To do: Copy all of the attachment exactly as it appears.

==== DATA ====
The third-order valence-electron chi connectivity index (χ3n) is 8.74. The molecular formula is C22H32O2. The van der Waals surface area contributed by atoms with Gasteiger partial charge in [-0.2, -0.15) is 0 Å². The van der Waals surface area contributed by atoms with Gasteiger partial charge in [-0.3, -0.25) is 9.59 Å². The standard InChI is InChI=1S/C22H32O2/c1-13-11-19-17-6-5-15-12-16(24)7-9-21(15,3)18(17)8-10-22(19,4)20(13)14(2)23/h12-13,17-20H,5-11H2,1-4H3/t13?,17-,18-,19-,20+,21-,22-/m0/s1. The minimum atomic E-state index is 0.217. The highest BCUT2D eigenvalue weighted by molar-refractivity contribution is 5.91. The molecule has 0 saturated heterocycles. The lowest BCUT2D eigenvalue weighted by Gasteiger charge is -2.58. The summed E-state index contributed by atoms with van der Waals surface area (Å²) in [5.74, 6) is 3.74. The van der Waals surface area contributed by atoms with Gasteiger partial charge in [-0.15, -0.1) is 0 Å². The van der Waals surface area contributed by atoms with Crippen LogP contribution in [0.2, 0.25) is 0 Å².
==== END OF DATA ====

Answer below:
The third-order valence-electron chi connectivity index (χ3n) is 8.74. The molecular formula is C22H32O2. The van der Waals surface area contributed by atoms with Gasteiger partial charge in [-0.2, -0.15) is 0 Å². The van der Waals surface area contributed by atoms with Gasteiger partial charge in [-0.3, -0.25) is 9.59 Å². The standard InChI is InChI=1S/C22H32O2/c1-13-11-19-17-6-5-15-12-16(24)7-9-21(15,3)18(17)8-10-22(19,4)20(13)14(2)23/h12-13,17-20H,5-11H2,1-4H3/t13?,17-,18-,19-,20+,21-,22-/m0/s1. The minimum atomic E-state index is 0.217. The highest BCUT2D eigenvalue weighted by molar-refractivity contribution is 5.91. The molecule has 0 saturated heterocycles. The lowest BCUT2D eigenvalue weighted by Gasteiger charge is -2.58. The summed E-state index contributed by atoms with van der Waals surface area (Å²) in [5.74, 6) is 3.74. The van der Waals surface area contributed by atoms with Gasteiger partial charge in [-0.15, -0.1) is 0 Å². The van der Waals surface area contributed by atoms with Crippen LogP contribution in [0.2, 0.25) is 0 Å².